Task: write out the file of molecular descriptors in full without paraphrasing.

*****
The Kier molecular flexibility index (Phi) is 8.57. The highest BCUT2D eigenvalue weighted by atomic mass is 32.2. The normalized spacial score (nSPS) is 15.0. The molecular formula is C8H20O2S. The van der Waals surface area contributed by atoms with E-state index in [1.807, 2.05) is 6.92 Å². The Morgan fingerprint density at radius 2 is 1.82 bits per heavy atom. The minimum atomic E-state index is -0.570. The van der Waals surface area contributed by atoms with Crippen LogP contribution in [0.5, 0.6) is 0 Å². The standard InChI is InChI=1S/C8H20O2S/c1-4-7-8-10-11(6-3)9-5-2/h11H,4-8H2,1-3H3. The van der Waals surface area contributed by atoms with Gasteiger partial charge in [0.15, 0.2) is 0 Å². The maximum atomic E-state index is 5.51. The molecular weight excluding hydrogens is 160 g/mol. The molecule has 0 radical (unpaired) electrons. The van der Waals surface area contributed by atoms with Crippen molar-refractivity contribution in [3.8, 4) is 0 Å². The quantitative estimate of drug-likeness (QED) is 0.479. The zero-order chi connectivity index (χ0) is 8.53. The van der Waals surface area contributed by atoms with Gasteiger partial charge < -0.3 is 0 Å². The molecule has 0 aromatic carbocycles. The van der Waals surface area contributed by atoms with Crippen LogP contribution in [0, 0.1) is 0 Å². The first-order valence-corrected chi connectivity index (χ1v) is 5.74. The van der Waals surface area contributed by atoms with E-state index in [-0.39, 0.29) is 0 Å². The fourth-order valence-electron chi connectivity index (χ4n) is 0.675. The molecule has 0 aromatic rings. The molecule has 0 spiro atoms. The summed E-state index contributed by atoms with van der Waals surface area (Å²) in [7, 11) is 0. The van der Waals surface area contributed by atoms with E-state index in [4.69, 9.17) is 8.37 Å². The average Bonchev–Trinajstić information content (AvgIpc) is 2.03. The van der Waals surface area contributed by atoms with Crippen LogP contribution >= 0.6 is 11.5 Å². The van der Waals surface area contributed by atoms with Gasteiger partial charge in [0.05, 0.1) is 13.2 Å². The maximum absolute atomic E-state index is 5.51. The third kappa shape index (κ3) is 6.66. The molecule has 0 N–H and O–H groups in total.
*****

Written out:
The Kier molecular flexibility index (Phi) is 8.57. The highest BCUT2D eigenvalue weighted by atomic mass is 32.2. The normalized spacial score (nSPS) is 15.0. The molecular formula is C8H20O2S. The van der Waals surface area contributed by atoms with E-state index in [1.807, 2.05) is 6.92 Å². The Morgan fingerprint density at radius 2 is 1.82 bits per heavy atom. The minimum atomic E-state index is -0.570. The van der Waals surface area contributed by atoms with Crippen LogP contribution in [0.5, 0.6) is 0 Å². The standard InChI is InChI=1S/C8H20O2S/c1-4-7-8-10-11(6-3)9-5-2/h11H,4-8H2,1-3H3. The van der Waals surface area contributed by atoms with Gasteiger partial charge in [0.15, 0.2) is 0 Å². The maximum atomic E-state index is 5.51. The molecular weight excluding hydrogens is 160 g/mol. The molecule has 0 radical (unpaired) electrons. The van der Waals surface area contributed by atoms with Crippen molar-refractivity contribution in [3.8, 4) is 0 Å². The quantitative estimate of drug-likeness (QED) is 0.479. The zero-order chi connectivity index (χ0) is 8.53. The van der Waals surface area contributed by atoms with Gasteiger partial charge < -0.3 is 0 Å². The molecule has 0 aromatic carbocycles. The van der Waals surface area contributed by atoms with Crippen LogP contribution in [0, 0.1) is 0 Å². The first-order valence-corrected chi connectivity index (χ1v) is 5.74. The van der Waals surface area contributed by atoms with E-state index in [-0.39, 0.29) is 0 Å². The fourth-order valence-electron chi connectivity index (χ4n) is 0.675. The molecule has 0 aromatic rings. The molecule has 0 spiro atoms. The summed E-state index contributed by atoms with van der Waals surface area (Å²) in [7, 11) is 0. The van der Waals surface area contributed by atoms with E-state index in [4.69, 9.17) is 8.37 Å². The average Bonchev–Trinajstić information content (AvgIpc) is 2.03. The van der Waals surface area contributed by atoms with Crippen LogP contribution >= 0.6 is 11.5 Å². The van der Waals surface area contributed by atoms with Gasteiger partial charge in [0.05, 0.1) is 13.2 Å². The maximum absolute atomic E-state index is 5.51. The third kappa shape index (κ3) is 6.66. The molecule has 0 N–H and O–H groups in total.